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Urethritis, Proctitis, Chlamydia & “NSU”
sexual health pages
What is urethritis?
Urethritis means inflammation of the urethra (“water passage”). It can be caused by a number of different germs, including gonorrhoea, chlamydia, ureaplasma and a number of other bacteria, including those found naturally in the throat and anal areas. Although chlamydia is a very common cause of NGU (non-gonococcal urethritis) in men who have sex with women, it is less common in exclusively gay men. For more information on chlamydia, see below.
What is proctitis?
Proctitis means inflammation of the rectum. It is caused by the same germs which cause urethritis (see above) - with the addition of herpes simplex and various intestinal parasites such as amoebae. Also, any substances including chemicals can be irritating to the anal lining.
How are the germs transmitted?
Because the germs which cause urethritis and proctitis live in the body’s cells and surrounding fluids, they need close contact for transmission to occur. This includes oral, anal and genital contact; the risk may extend to fingering and sharing of sex toys. You can’t catch infections from towels, toilet seats or ordinary social contact - no matter how friendly!
What are the symptoms?
Non-gonococcal Urethritis - about a third of men with NGU have no symptoms.
If you do have symptoms, you’re likely to notice minor stinging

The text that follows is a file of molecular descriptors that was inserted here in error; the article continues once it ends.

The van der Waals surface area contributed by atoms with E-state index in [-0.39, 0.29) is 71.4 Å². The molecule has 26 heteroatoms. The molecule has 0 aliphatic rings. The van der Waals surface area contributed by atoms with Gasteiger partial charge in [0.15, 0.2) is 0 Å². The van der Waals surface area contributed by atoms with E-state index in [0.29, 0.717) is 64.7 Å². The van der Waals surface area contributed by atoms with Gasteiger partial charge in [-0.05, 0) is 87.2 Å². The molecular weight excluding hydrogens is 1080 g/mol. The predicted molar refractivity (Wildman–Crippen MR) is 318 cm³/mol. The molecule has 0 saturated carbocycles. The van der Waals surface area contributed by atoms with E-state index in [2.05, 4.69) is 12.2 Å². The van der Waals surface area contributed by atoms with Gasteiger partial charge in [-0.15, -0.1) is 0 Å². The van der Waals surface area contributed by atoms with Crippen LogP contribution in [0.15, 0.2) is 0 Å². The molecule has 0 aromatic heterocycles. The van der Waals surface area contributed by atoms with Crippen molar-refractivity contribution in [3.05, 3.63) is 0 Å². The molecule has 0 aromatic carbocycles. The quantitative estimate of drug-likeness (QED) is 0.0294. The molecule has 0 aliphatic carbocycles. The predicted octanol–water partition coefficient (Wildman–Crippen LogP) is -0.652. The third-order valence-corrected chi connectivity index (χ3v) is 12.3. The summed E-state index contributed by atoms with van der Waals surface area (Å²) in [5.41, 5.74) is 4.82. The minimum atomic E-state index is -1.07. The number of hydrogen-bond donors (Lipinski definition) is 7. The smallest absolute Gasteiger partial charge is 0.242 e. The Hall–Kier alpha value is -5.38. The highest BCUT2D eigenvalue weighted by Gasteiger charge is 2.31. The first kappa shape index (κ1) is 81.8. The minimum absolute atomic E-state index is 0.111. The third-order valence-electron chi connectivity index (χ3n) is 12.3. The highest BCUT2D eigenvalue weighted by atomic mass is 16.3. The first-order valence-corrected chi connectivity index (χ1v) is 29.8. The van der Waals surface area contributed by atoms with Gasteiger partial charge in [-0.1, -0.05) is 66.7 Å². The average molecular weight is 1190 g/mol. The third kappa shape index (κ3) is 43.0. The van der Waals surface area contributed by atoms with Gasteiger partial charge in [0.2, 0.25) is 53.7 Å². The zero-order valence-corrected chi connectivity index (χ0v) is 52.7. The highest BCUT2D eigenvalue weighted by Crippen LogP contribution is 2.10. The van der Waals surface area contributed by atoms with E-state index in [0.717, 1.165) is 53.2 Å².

or burning on passing urine and / or a clear or yellowish discharge
from the urethra.
How do I know if I have urethritis or proctitis?
The test for urethritis involves wiping a very fine cotton-tipped swab over the lining of the urethra - the test has a higher “pick-up” rate if you have not passed urine in the preceding four hours. The doctor can diagnose urethritis immediately by looking at the specimen under the microscope and additional tests are carried out in the laboratory.
The test for proctitis involves the doctor gently looking at the appearance of the anal lining through a small instrument called a proctoscope. This is the best way to diagnose proctitis, but if you prefer you may simply have some swabs taken from the entrance to the anus - these can screen for gonorrhoea and chlamydia.
What is the treatment?
This very much depends on the cause - and it’s usually best if both you and your partner have treatment together. Usually this means a short course of antibiotics - take the complete course, even after the symptoms disappear. Until you and your partner have been back for check-ups to confirm that the problem has cleared, be sure you’re having the right kind of low risk sex.
Chlamydia & “NSU”
Chlamydia is a bacterium which affects the genitals and sometimes the eyes. It causes “NSU” (Non Specific Urethritis) in men. Chlamydia is passed on through vaginal, anal and oral sex.
Women often show no signs until the chlamydia has spread elsewhere but may notice extra discharge and pain when passing urine.
Men may get symptoms of NSU if infected: a white cloudy discharge from the penis and a burning sensation when passing urine.
Infections are easily treated with a short course of antibiotics. If untreated, chlamydia can lead to serious problems in women such as pelvic inflammatory disease which can cause infertility, tubal pregnancy and pelvic pain. In men, untreated chlamydia can lead to serious problems with the prostate gland (which helps makes semen) and sometimes the testicles, causing a painful swelling. As the symptoms are so easily missed and the consequences so serious, it is worth asking to be tested at your local GUM Clinic or GP.
Using a condom for vaginal sex and strong condom and lubricant for anal sex will help to prevent transmission.
Images courtesy of the Steve Retson Project
Last updated 20th May 2004
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